Last reviewed 29 July 2021
The general secretaries of 40 British trade unions have written to Equalities Minister Liz Truss to call for an urgent reset in the Government’s approach to LGBT rights.
The open letter, which was also signed by the TUC, criticises the Government for its inaction on tackling discrimination and harassment faced by LGBT people in the workplace.
The initiative follows the Government’s recent decisions to scrap its LGBT Action Plan and to disband its LGBT Advisory Panel, moves which, the unions claim, have dismayed many in the LGBT community and sent out a worrying message to wider society.
The TUC has highlighted evidence showing that nearly two in five LGBT workers have been harassed or discriminated against by a colleague, while a quarter have been discriminated against by their manager, and around one in seven by a client or patient.
Furthermore, nearly half of all trans workers have experienced bullying or harassment at work and 70% of LGBT workers have faced sexual harassment at work.
The union leaders call on the Government to introduce a new duty on employers to protect workers from harassment by customers and clients, and a specific duty to protect workers from sexual harassment.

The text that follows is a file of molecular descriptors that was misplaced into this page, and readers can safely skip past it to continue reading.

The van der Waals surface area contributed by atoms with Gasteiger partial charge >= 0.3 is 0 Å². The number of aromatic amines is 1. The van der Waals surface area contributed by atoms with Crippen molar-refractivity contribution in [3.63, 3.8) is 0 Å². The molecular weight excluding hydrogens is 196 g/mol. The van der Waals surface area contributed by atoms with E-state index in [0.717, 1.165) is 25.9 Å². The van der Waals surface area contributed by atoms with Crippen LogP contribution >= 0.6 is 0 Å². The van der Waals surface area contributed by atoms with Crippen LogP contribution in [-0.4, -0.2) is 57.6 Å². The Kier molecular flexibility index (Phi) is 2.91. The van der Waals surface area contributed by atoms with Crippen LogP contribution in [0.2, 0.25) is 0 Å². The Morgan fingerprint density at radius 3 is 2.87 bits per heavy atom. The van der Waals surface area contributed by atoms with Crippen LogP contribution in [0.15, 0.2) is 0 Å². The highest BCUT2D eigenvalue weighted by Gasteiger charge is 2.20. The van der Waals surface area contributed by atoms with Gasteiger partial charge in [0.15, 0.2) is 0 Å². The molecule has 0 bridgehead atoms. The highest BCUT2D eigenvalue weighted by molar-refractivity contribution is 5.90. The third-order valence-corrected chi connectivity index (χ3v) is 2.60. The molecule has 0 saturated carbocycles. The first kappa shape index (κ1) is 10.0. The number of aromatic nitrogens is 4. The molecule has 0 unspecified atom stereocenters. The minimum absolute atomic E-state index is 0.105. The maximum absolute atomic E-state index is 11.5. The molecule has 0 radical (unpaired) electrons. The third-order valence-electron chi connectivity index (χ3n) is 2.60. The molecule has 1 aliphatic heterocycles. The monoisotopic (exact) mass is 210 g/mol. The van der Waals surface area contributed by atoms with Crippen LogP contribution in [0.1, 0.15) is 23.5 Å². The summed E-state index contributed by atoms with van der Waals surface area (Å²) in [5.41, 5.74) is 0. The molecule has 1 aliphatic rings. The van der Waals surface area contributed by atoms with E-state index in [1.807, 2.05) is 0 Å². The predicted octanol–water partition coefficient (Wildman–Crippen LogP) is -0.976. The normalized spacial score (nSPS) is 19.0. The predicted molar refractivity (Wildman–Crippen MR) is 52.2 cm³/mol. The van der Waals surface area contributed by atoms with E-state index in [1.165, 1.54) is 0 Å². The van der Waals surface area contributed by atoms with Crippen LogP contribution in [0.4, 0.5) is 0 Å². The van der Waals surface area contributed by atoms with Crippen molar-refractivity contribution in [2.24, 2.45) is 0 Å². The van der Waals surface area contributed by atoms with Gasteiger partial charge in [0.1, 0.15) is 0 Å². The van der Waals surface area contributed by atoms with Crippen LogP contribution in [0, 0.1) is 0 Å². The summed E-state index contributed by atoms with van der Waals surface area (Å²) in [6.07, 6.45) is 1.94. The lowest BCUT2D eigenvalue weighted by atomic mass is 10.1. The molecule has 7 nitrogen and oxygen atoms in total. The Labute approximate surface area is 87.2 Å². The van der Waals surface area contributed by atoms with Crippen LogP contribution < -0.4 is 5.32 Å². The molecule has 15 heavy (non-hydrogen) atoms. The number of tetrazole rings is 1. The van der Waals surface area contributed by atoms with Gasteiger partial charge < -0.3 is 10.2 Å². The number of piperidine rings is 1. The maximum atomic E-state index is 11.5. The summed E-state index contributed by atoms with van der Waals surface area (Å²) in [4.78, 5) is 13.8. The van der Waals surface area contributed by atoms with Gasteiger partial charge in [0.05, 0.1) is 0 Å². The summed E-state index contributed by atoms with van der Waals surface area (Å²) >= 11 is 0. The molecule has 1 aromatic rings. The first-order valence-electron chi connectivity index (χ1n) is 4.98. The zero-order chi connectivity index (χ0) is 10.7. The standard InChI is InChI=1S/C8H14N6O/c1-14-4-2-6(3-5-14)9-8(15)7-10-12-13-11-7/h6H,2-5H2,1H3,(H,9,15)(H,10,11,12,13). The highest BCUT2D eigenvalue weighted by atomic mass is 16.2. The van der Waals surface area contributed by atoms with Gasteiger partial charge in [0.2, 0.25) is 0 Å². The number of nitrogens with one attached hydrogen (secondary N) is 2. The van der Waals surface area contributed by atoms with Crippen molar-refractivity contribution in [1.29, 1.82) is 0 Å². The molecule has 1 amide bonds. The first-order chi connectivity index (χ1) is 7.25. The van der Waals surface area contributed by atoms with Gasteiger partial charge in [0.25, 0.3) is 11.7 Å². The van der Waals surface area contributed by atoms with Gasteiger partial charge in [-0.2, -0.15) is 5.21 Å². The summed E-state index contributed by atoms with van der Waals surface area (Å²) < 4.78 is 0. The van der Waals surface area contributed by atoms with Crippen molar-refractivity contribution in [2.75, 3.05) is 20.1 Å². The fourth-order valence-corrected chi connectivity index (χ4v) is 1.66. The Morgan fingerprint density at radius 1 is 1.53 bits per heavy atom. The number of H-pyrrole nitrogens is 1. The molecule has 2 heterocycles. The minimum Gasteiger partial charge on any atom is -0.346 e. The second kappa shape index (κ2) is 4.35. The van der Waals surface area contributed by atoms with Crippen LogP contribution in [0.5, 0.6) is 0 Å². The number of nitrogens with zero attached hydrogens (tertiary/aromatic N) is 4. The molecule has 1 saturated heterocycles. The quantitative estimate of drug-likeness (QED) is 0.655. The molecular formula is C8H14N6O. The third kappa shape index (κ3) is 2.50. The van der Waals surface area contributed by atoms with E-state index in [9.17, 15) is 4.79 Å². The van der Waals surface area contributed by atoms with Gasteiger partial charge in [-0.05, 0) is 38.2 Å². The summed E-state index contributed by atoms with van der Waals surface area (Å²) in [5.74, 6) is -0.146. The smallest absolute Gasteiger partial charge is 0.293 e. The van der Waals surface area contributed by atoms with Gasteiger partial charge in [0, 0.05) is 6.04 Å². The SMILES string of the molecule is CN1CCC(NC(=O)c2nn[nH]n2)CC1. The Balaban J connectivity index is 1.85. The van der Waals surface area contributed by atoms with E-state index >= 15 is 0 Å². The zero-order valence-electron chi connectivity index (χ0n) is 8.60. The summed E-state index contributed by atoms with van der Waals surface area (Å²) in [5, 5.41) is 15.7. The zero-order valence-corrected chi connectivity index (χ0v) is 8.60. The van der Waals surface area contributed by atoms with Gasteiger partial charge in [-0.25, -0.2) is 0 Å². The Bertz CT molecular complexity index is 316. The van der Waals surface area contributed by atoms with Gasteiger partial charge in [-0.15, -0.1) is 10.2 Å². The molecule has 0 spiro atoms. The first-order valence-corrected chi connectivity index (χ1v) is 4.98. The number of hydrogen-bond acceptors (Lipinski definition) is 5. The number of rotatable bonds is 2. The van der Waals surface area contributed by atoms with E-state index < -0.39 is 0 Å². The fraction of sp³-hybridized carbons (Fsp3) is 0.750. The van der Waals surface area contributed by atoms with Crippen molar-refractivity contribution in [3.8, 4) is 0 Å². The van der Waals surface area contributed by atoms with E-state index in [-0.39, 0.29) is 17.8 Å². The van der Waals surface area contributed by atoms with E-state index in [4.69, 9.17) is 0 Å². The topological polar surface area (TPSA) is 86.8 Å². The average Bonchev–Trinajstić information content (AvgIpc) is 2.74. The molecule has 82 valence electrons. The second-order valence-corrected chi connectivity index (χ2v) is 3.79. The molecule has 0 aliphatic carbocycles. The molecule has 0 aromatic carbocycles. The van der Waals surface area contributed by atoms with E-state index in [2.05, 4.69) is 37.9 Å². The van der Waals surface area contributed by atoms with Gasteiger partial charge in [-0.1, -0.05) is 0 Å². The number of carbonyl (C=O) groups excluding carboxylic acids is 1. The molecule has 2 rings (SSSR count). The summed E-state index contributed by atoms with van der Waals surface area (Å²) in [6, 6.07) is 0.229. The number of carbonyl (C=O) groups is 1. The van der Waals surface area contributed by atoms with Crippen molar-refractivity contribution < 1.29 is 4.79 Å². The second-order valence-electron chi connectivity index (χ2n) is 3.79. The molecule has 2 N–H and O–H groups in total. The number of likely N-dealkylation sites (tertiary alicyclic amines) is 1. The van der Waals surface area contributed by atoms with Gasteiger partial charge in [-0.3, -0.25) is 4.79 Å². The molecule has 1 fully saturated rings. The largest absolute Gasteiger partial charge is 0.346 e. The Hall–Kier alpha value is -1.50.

They also want employment tribunals to have powers to make wider recommendations to employers to “root out systemic failings and cultures of bullying and harassment”.
TUC General Secretary Frances O’Grady said: “Ministers must take a lead, and change the law so that employers have to protect their staff from homophobic and transphobic abuse by customers and clients”.
Comment by Kate Palmer, HR Advice and Consultancy Director at Peninsula
These figures show the shocking reality of how poorly implemented policies on tackling harassment and discrimination can affect businesses and the employees who work within them.
This report may therefore prompt employers into taking “all reasonable steps” to protect staff and review their workplace practices, particularly when it pertains to those protected under the Equality Act 2010.